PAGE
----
nomnomnom — regularly eat your cookies from Chromium

Cookies on websites both suck and are incredibly useful. They are useful because it’s convenient to not have to re-enter usernames and other stateful pieces of data. They suck because cookies are used to track you and they remember things that the website considers useful but you may not.

By the way, if you don’t have the EFF’s Privacy Badger extension installed, go install it. Privacy badger does care.

Let’s say you like to read the NYTimes but you may find that the 10 article limit per month to be a bit restrictive. After all, you go to your local library and read the gray lady there but sometimes well, you also re-read them online. But instead of reading the article you receive a bunch of indistinguishable-from-malware popups about reading more than 10 articles per month. How to get rid of them?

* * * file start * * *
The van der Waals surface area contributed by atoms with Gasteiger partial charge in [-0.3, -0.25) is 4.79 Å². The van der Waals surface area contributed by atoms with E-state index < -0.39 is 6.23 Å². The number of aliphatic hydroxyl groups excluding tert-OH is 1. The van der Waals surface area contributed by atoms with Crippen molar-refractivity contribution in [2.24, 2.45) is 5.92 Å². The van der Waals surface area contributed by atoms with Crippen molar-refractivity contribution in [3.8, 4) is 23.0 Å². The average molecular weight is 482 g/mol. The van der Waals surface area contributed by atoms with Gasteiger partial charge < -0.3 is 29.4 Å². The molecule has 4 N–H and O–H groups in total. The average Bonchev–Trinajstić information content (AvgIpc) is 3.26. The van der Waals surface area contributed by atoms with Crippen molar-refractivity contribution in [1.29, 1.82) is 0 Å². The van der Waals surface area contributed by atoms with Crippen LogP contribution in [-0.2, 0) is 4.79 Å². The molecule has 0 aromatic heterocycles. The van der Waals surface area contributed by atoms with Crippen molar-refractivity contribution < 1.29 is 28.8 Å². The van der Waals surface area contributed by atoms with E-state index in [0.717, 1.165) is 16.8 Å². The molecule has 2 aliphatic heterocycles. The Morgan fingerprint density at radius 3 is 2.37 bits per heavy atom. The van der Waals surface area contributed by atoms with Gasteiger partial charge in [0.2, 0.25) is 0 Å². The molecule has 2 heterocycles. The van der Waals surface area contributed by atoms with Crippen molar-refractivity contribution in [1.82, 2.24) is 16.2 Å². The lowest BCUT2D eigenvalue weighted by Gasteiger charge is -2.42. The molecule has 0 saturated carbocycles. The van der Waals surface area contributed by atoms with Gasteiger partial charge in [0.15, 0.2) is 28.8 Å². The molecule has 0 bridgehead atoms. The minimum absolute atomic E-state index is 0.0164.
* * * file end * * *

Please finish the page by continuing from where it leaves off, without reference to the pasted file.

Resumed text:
Well, you can just go clear your cookies in Chrome/Chromium. But chrome stores cookies in a SQLite database so you could make a script to go into the database, and remove offending entries. If you were to go and do that, say on Linux, you might end up with a SQL file like this:

delete from cookies where host_key LIKE '%nytimes%';

If that file was called nomnomnom.sql, you could have a script called nomnomnom.sql that did

#!/bin/bash 
CHROME_COOKIES=~/.config/chromium/Default/Cookies
sqlite3 $CHROME_COOKIES < ~/bin/nomnomnom.sql

Then you could add this to your crontab to say, get rid of the nytimes cookies everyday. As an example.

Advertisements